You might recall my previous announcement about the new N0SA SP4 POTA/SOTA Mini Morse Code Magnetic Paddle from CW Morse.
The first production run of these paddles sold out very quickly, but I just received the following message from CW Morse about the new paddles:
We’ve finally gotten caught up and will be shipping out Monday & Tuesday [Nov 21/22]! Also have a few more in stock. Making another batch as well.
CW Morse sent me a set of these paddles to evaluate at no charge to me (keep in mind, they’re both a sponsor and affiliate of QRPer.com) and I got a chance to use them Thursday afternoon.
I love these paddles!
I like the size of the finger pieces/pads. They’re large for such a tiny paddle, which I believe gives them a solid feel while keying. I prefer a larger contact surface area as opposed to thin finger pieces.
The response is very precise, too, and the action can be adjusted by a supplied Allen wrench.
I agree with a few readers who’ve already received their paddles and noted that the carbon fiber reinforced PETG material make the key grippy and very easy to hold.
The size and design is very similar to the SOTA paddle N0SA sold out of last year in a matter of a few hours.
Bonus POTA Activation!
Thursday afternoon, my daughters attended a two hour meeting not even a stone’s throw from the Blue Ridge Parkway. I had *just* taken delivery of the new N0SA paddles, so grabbed the shipping box from CW Morse, my new-to-me Elecraft K2/10 (more on that later!), and my PackTenna Random Wire antenna.
I only discovered that my daughters’ meeting was so close to the parkway about 10 minutes before leaving the QTH. This was one of those bonus activations that deserved a little happy dance, especially since I could spend a good 1.5 hours on the air–a proper luxury for this busy father!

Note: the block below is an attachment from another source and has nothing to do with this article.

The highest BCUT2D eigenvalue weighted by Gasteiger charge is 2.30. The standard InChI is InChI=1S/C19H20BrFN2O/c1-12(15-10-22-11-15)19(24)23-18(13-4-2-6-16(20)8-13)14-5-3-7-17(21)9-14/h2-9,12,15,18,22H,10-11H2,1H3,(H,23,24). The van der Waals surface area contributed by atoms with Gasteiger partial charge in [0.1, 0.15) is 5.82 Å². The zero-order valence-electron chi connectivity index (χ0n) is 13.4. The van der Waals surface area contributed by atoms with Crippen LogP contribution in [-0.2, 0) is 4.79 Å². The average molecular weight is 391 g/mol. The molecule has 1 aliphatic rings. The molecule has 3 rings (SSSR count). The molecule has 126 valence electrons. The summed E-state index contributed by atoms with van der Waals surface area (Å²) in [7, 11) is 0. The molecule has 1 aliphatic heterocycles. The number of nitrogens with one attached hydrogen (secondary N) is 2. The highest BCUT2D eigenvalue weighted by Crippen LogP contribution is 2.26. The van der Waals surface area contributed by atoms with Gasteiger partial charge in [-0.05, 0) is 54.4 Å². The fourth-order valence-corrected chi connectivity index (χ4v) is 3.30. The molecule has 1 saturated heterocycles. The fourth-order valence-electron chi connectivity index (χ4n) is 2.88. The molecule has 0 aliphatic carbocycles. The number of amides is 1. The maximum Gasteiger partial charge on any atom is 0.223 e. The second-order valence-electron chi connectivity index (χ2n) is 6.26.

I’ll post a full field report and activation video in a couple of weeks, but in a nutshell, 30 meters was on fire. I’d planned to work 20, 30, and 40 meters (to test the K2’s internal ATU) but 30M was so dang busy, I never had time to QSY.
I had not put the K2/10 on the air yet, so all of the settings were default and it had been a few years since I used a K2, so had to re-familiarize myself with the settings. Thirty meters was so consistently busy, I didn’t have a breather to tinker with the settings.
I expected nothing less from an N0SA design, but still–the feel and action is superb.
I think this paddle may become the new benchmark for where price and quality meet.
I feel like CW Morse could be charging $112.95 instead of $82.95 for these and I would still be very pleased with that price. I’m glad they’re not, though, because sub-$100 pricing does give new CW ops an affordable quality mini paddle option.
Based on so many reader recommendations, I purchased a BaMaKeY TP-III paddle recently. It’s also a wonderful paddle, but cost me 157.25 Euro which is nearly twice the price of the SP4 paddles. While I think the TP-III paddles are brilliant (and I’ll soon post a review) I actually prefer the N0SA SP4 paddles (note that this is my own personal preference–both are amazing keys). I prefer the SP4’s larger finger pieces.
The great thing about CW Morse is that they have the capacity to handle customer demand of the SP4 paddles–this is something N0SA couldn’t do as a one-man show. I think CW Morse also has economies of scale working in their favor and, no doubt, this is how they continue to be the market leader in terms of quality for price.
If you’ve been looking for quality mini paddles for your compact field kit or shack, look no further. These are a no-brainer. You’ll love them.